[whatwg] [media] startOffsetTime, also add startTime?

Odin Hørthe Omdal odinho at opera.com
Wed Mar 7 02:56:42 PST 2012

startOffsetTime seem to leave people confused, I often have to explain it,  
and yesterday I read the spec[5] and old emails and got confused myself.  
It hasn't been implemented after almost 2 years.

Having the UTC time of the clip you're getting would be very useful. But  
it'd be really nice to get the start of the non-normalized timestamp  
exposed to javascript for synchronizing out-of-band metadata with the live  
streamed media.

Browsers are currently supposed to take the timestamp and normalize it to  
0 for currentTime. Chromium currently does not do that; it starts at 3:15,  
if I join a streamed video that I started streaming 3 minutes, 15 seconds  

I don't think using the UTC time as the sync point is very stable at the  
moment. It'd be a much quicker, stable, and easier win to get a startTime,  
timelineStartTime or timeSinceStart or similar that exposes the  
NON-normalized timestamp value at the start of the stream. So that, if you  

    startTime + currentTime

you're able to get the actual timestamp that the stream is at, at that  
point. And in contrast with startOffsetTime this one won't ever change, so  
startTime + currentTime will always be continuously increasing.

The Date UTC which startOffsetTime would use, seems to be varying quite a  
bit. You need to know your streaming server and what it does in order to  
understand the result. Even different media from the same server might  
give different results if the streaming server implementation just reads  
the UTC time directly from the file. The information could be useful, but  
for more advanced uses.

startOffsetTime and initialTime came out of this conversation in 2010:

And introduced here:

Sean O'Halpin of BBC recently mentioned[2] some of the confusion:

> There seems to be some confusion here in how the HTML5 media elements  
> specification is dealing with logical stream addressing versus physical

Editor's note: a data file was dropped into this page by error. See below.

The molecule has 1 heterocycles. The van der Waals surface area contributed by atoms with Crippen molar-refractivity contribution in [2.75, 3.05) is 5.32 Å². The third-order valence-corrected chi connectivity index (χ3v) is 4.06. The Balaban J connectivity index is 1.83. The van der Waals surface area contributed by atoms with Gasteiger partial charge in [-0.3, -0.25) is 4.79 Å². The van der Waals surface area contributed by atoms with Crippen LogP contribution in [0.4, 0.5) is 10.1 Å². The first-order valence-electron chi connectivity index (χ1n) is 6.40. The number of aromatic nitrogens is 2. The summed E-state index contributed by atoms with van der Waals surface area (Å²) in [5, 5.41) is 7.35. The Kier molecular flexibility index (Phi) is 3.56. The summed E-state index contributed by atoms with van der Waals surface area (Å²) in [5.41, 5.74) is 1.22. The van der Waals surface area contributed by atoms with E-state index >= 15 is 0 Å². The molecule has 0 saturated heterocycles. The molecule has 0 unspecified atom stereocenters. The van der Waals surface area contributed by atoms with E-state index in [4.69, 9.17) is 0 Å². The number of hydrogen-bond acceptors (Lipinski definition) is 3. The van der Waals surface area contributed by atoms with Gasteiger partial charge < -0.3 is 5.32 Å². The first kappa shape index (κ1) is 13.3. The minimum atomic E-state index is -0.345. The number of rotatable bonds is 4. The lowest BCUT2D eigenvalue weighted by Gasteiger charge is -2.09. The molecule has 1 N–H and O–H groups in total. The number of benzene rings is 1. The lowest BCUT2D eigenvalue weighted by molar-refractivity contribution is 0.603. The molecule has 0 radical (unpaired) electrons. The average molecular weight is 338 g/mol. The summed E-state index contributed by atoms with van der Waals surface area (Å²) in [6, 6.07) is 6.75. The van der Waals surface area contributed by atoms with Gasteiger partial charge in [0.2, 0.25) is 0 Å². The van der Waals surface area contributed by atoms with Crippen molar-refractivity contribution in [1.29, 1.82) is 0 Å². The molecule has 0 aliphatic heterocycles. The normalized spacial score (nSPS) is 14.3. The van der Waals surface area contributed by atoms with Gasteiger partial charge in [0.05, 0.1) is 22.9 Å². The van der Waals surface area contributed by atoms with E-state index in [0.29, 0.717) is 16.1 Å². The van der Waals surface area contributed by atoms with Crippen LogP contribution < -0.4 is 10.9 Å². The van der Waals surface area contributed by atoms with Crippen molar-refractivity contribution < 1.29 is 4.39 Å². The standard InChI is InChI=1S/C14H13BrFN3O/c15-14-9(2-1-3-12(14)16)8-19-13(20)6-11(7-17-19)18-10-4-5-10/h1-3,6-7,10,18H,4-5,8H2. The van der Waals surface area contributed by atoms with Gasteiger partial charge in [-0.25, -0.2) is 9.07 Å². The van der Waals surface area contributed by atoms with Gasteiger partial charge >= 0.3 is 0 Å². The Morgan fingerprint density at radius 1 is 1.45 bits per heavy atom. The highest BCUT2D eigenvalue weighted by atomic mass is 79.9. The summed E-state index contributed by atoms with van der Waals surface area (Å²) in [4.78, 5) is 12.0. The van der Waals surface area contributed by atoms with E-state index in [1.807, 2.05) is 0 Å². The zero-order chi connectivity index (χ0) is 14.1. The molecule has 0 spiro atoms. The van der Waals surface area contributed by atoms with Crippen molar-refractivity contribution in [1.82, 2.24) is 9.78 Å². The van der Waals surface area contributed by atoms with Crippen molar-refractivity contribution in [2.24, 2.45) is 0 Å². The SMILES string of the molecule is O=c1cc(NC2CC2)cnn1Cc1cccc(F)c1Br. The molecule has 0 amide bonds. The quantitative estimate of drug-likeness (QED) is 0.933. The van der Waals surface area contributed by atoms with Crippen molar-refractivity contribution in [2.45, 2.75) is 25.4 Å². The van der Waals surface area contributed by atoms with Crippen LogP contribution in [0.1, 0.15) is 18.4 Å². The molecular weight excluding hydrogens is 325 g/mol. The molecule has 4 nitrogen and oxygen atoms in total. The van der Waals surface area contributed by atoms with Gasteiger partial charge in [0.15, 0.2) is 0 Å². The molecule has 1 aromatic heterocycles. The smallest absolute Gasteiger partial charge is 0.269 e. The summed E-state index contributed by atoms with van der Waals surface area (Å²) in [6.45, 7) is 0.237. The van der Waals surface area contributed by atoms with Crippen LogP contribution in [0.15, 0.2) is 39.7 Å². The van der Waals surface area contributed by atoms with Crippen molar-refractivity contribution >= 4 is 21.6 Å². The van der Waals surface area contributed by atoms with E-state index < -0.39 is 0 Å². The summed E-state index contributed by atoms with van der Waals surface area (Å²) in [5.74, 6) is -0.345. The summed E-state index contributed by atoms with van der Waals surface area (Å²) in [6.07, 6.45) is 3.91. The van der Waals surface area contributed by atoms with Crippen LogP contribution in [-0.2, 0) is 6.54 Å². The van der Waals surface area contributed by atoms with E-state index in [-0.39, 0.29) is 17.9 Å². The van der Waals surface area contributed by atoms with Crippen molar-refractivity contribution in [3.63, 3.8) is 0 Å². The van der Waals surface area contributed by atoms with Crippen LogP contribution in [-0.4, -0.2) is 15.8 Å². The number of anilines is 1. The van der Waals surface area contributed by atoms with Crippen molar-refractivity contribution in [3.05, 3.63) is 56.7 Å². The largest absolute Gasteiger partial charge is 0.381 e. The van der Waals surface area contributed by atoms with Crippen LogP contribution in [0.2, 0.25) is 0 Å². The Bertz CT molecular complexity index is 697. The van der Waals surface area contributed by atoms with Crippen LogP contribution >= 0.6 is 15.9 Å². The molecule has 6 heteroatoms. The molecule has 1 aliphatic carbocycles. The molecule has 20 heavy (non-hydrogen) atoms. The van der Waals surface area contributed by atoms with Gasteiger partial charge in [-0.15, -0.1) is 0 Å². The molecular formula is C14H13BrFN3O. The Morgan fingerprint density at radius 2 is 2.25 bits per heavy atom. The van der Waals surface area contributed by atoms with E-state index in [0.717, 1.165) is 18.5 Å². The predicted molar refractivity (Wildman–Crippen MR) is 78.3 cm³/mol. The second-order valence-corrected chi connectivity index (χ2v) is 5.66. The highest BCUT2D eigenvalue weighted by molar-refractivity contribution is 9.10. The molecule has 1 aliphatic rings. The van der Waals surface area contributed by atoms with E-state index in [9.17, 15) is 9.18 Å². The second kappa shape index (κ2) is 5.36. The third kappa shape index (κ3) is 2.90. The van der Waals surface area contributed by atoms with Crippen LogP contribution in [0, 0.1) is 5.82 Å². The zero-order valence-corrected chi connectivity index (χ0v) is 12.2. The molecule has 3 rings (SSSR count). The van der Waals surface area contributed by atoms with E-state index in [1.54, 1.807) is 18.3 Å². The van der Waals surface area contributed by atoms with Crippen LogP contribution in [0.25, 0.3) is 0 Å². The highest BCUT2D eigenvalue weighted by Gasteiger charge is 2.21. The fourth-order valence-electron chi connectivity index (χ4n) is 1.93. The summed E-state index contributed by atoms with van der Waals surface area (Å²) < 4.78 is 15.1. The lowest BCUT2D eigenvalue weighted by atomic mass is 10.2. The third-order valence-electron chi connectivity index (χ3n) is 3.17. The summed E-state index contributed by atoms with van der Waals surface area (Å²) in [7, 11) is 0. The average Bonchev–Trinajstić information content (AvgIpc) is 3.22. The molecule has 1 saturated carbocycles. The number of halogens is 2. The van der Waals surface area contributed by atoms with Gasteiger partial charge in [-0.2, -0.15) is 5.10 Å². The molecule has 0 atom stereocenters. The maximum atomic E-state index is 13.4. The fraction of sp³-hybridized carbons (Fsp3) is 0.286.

> stream addressing. The excerpt above talks about a user agent being able  
> to "seek to an earlier point than the first frame originally provided by  
> the server" but does not explain how this could possibly happen without  
> communication back to the server, in which case we are effectively  
> dealing with a request for a different physical resource. At the very  
> least, the fact that the Firefox and Chrome teams came up with different  
> interpretations shows that this part of the specification would benefit  
> from clarification.

And an earlier blog post about startOffsetTime specifically[3]:

> The reason for setting this out is that we'd like to see consistent  
> support for startOffsetTime across all commonly used codecs and for  
> browser vendors to bring their implementations into line with the  
> published HTML5 media elements specification. There are ambiguities in  
> the specification itself, such as the interpretation of 'earliest  
> seekable position', which could be clarified, especially with respect to  
> continuous live streaming media. Browser vendors need to agree on a  
> common interpretation of attributes such as currentTime so others can  
> experiment with the exciting possibilities this new technology is  
> opening up.

Sooo... It would be nice to get some real cleanups to the whole media +  
time thing. :D

Odin Hørthe Omdal · Core QA, Opera Software · http://opera.com /

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